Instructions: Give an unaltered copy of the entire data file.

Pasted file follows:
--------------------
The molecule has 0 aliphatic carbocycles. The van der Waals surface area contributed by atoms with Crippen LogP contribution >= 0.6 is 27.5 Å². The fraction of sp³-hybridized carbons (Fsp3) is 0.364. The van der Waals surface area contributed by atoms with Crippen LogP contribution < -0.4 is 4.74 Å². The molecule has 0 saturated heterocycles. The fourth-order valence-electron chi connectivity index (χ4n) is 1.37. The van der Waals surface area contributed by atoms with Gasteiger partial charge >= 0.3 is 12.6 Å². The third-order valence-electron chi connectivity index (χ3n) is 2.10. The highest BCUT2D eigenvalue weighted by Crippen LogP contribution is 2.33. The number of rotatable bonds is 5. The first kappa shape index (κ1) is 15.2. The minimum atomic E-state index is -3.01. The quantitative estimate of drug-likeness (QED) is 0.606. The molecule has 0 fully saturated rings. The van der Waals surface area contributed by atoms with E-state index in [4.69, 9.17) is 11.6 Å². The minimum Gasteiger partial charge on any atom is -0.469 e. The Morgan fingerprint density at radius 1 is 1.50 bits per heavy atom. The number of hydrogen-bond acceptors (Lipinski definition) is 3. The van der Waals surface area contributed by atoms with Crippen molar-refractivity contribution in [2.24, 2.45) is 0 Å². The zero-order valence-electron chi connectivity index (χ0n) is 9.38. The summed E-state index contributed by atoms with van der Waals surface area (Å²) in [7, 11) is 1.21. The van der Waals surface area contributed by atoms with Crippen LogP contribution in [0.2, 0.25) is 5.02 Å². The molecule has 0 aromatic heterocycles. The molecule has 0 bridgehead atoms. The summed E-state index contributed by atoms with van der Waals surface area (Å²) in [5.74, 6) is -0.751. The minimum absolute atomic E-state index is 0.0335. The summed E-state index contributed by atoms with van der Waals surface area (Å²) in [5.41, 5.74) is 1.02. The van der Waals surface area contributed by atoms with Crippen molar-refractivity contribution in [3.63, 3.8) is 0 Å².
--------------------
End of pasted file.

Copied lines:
The molecule has 0 aliphatic carbocycles. The van der Waals surface area contributed by atoms with Crippen LogP contribution >= 0.6 is 27.5 Å². The fraction of sp³-hybridized carbons (Fsp3) is 0.364. The van der Waals surface area contributed by atoms with Crippen LogP contribution < -0.4 is 4.74 Å². The molecule has 0 saturated heterocycles. The fourth-order valence-electron chi connectivity index (χ4n) is 1.37. The van der Waals surface area contributed by atoms with Gasteiger partial charge >= 0.3 is 12.6 Å². The third-order valence-electron chi connectivity index (χ3n) is 2.10. The highest BCUT2D eigenvalue weighted by Crippen LogP contribution is 2.33. The number of rotatable bonds is 5. The first kappa shape index (κ1) is 15.2. The minimum atomic E-state index is -3.01. The quantitative estimate of drug-likeness (QED) is 0.606. The molecule has 0 fully saturated rings. The van der Waals surface area contributed by atoms with E-state index in [4.69, 9.17) is 11.6 Å². The minimum Gasteiger partial charge on any atom is -0.469 e. The Morgan fingerprint density at radius 1 is 1.50 bits per heavy atom. The number of hydrogen-bond acceptors (Lipinski definition) is 3. The van der Waals surface area contributed by atoms with Crippen molar-refractivity contribution in [2.24, 2.45) is 0 Å². The zero-order valence-electron chi connectivity index (χ0n) is 9.38. The summed E-state index contributed by atoms with van der Waals surface area (Å²) in [7, 11) is 1.21. The van der Waals surface area contributed by atoms with Crippen LogP contribution in [0.2, 0.25) is 5.02 Å². The molecule has 0 aromatic heterocycles. The molecule has 0 bridgehead atoms. The summed E-state index contributed by atoms with van der Waals surface area (Å²) in [5.74, 6) is -0.751. The minimum absolute atomic E-state index is 0.0335. The summed E-state index contributed by atoms with van der Waals surface area (Å²) in [5.41, 5.74) is 1.02. The van der Waals surface area contributed by atoms with Crippen molar-refractivity contribution in [3.63, 3.8) is 0 Å².